Oregonians fighting poverty
By DEBORAH MOON
article created on: 2009-01-15T00:00:00
Four 20-something Oregonians—Briana Carp, Samuel Asarnow and Viviana Gordon from Portland, and David Eber from Salem—are spending a year performing community service through Avodah: The Jewish Service Corps.
The year-long service corps brings recent college graduates from a range of Jewish backgrounds to work full-time on urban poverty issues. Founded in 1998, the domestic service program has grown from nine service members its first year in New York City, to 59 current Avodah members volunteering in New York, Chicago, New Orleans and Washington, DC.
Eber, from Salem, is a graduate of the University of Oregon. He is spending the year in New Orleans where he volunteers as a sustainable development campaign coordinator at the Lower Ninth Ward Center for Sustainable Engagement and Development.
The three Portlanders are living and working in New York City. The 12 Avodah members in New York live in Midwood, a heavily Hasidic section of Brooklyn full of Kosher delis, wig shops and yeshivas.
“We definitely recognize the Avodah Real World House of 12 20-somethings may not be the most desirable neighbors, but we have been so warmly welcomed by everyone—invited over for Shabbat multiple times and gifted with home-cooked kugels and bundt cakes,” said Gordon.
Asarnow, the son of University of Portland professors Herman Asarnow and Susan Baillet, was born and raised in Portland. He attended Swarthmore University.
He was a member of Havurah Shalom, where he became a bar mitzvah after attending Shabbat school with fellow corps member Viviana Gordon. At Oregon Episcopal School, he was classmates with the other Portland corps member Briana Carp.
His assignment is as a paralegal at New York Legal Assistance Group-Family Law Unit.
Gordon, the daughter of Bill Farver and Kathy Gordon, graduated from Grant High School and Whitman College. The family belongs to Havurah Shalom.
She got her start as an activist early on. Her family belonged to Members of the Northeast Concerned Jewish Families, a consortium of inner northeast Portland Jews who congregated informally for Shabbat services at each other homes, as well as volunteering regularly with a local food pantry on NE Killingsworth Street.
Her assignment is as a case manager at Red Hook Community Justice Center.
Carp, the daughter of Sylvie and Harvey Carp, graduated from OES and Scripps College. Her family belongs to Congregation Neveh Shalom, where she attended religious school and became a bat mitzvah.
Her assignment is as a program assistant at Sanctuary for Families-Immigration Project.
Most Avodah members qualify for a $4, 725 AmeriCorps Education Award for repayment of student loans or future education. Following completion of their service, the Avodah/American Jewish World Service Alumni Partnership supports alumni in an effort to channel their passion, idealism and leadership capacity to change the world.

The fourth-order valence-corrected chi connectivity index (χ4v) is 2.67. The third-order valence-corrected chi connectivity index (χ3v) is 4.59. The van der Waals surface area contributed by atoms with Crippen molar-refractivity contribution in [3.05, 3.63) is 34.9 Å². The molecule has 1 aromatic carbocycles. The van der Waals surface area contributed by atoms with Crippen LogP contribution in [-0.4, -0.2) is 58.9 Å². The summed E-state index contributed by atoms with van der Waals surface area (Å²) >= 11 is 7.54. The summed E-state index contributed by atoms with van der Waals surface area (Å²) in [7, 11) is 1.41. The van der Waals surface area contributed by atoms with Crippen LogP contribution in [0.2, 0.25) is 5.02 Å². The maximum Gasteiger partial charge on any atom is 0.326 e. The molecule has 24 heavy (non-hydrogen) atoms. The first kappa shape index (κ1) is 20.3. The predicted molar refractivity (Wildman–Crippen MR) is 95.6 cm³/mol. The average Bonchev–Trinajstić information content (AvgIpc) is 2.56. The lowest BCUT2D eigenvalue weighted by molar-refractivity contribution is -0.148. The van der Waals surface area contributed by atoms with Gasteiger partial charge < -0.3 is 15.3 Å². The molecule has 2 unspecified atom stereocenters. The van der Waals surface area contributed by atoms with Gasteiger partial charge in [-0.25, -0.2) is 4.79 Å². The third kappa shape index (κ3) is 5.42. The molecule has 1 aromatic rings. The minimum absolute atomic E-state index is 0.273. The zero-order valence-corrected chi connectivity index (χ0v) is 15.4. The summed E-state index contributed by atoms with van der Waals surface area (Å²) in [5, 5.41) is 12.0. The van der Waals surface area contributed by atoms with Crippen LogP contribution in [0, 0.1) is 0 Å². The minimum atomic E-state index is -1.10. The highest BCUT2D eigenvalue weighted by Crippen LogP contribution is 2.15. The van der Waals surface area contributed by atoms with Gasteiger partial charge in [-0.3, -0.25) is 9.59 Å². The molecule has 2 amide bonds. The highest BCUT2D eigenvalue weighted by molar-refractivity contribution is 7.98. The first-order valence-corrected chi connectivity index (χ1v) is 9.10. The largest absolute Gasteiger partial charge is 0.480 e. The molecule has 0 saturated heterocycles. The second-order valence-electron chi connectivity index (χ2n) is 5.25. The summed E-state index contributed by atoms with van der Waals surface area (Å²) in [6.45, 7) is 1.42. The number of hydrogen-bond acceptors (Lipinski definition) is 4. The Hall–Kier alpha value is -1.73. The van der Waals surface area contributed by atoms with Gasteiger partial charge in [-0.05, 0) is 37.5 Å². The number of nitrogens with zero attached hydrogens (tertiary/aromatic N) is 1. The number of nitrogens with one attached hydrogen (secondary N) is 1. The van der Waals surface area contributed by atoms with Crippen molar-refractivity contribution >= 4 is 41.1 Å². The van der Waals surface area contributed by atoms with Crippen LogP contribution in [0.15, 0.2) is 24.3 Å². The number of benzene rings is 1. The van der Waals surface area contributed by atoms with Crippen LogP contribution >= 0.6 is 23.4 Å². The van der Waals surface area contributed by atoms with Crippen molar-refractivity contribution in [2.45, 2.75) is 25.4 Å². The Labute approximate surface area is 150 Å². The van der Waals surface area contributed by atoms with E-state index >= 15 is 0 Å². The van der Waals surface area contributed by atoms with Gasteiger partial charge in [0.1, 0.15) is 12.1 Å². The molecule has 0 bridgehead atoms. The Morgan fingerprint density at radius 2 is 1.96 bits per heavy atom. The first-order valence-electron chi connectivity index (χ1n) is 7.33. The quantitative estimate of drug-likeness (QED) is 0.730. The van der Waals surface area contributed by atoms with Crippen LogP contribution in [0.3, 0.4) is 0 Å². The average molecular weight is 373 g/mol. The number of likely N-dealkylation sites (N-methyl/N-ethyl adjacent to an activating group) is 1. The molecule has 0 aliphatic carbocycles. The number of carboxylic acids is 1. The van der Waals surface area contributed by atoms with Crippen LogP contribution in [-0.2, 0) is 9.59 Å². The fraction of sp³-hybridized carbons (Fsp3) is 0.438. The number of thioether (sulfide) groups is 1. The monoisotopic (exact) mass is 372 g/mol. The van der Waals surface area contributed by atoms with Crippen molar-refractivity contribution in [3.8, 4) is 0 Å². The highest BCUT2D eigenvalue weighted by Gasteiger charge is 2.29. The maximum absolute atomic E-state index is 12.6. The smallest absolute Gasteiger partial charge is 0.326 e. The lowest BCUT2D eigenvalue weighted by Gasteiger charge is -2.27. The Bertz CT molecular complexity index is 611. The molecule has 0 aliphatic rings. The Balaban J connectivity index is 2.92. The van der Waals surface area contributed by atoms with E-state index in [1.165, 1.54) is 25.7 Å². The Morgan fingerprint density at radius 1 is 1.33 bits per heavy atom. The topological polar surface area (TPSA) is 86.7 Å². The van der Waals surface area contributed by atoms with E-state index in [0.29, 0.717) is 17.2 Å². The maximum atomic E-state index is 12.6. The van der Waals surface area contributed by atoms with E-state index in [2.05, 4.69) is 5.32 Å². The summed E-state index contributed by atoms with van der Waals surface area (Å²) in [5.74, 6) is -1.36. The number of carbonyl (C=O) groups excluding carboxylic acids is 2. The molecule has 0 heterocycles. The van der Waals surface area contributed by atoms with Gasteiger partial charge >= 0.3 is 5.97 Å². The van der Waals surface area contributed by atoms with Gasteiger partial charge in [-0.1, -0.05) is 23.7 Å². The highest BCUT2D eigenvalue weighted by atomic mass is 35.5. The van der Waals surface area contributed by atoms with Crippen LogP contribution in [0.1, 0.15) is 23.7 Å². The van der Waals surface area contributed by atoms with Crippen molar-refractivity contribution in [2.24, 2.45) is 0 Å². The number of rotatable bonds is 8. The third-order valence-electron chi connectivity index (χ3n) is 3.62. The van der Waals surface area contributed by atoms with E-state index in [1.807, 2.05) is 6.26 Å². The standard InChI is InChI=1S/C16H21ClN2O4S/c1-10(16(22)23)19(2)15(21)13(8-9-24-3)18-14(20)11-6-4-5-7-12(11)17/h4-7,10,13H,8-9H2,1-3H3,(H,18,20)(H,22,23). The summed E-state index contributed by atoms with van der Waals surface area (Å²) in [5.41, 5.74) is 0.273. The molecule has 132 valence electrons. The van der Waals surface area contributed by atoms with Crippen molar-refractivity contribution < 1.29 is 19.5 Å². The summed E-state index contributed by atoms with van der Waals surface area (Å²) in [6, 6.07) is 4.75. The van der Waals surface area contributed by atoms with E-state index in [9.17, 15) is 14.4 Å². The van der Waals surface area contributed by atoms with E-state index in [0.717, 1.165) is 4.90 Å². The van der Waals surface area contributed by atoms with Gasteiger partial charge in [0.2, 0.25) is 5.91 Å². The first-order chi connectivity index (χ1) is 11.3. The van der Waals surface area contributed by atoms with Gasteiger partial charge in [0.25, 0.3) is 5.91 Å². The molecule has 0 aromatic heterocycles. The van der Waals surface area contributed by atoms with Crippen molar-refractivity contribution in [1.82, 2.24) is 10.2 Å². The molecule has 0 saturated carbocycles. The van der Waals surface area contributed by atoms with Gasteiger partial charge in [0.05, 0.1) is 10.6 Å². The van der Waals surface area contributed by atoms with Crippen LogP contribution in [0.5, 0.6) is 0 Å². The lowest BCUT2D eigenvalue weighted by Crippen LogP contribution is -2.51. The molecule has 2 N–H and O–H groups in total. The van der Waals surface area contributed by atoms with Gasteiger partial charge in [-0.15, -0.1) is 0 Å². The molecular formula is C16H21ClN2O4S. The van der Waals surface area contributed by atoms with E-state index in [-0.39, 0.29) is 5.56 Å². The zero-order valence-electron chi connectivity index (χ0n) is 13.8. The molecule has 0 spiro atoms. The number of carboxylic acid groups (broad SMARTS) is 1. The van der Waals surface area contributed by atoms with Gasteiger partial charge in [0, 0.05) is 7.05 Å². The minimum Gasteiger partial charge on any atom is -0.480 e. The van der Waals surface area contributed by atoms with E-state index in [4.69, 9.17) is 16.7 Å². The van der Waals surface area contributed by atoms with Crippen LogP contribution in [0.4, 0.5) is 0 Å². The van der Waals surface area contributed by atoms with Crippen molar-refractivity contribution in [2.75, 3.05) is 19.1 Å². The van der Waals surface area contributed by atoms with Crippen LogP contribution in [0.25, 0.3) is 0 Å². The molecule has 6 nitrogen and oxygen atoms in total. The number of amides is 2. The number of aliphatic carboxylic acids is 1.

During their year of service, Corps members serve front-line anti-poverty organizations. According to Avodah’s Web site, Avodah partner organizations have saved more than $4 million in staffing costs, since Corps members live on a basic stipend during their year of service.
Applications for the 2009-2010 year are due Feb. 6. Anyone between the ages of 21-26 is eligible to apply. To apply to AVODAH visit www.avodah.net. Potential applicants are invited to participate in one of two upcoming conference calls at 6 p.m. PST on Jan. 21 and 27. To dial in, call 1-866-740-1260 and enter access code 5457705 when prompted.
Following are replies from the Portland area Avodah Corps members to questions posed by the Jewish Review:
Q: Why did you decide to spend a year with Avodah doing service projects?
CARP: I studied politics in college and wanted to do anti-poverty work when I graduated to connect the theory I had studied to practical action. I also wanted to be in a young, progressive, Jewish environment.
GORDON: Growing up how I did in Portland, with the family, friends and congregation I had, my experience of being Jewish was almost synonymous with community and social change. I also was raised in a city and went to college in a place where Jews were never a critical mass. The prospect of doing that work in tandem with living with other Jews who share my values, and in a city with, hands down, one of the most vibrant, active and diverse Jewish populations on the planet, seemed natural to me and exactly what I wanted to do in my first year out of school.
ASARNOW: The reasons I had for joining Avodah were too many to count. My older sister, Alison Asarnow who is now a lawyer practicing civil rights employment law in Washington, DC, did Avodah in Washington, DC. I was inspired by her experience there. I studied political philosophy in college, and spending a year fighting poverty by doing direct service work seemed like a great way to make concrete everything that I had studied in the abstract. After spending four years thinking about why justice was so important, I wanted to work for it on the ground.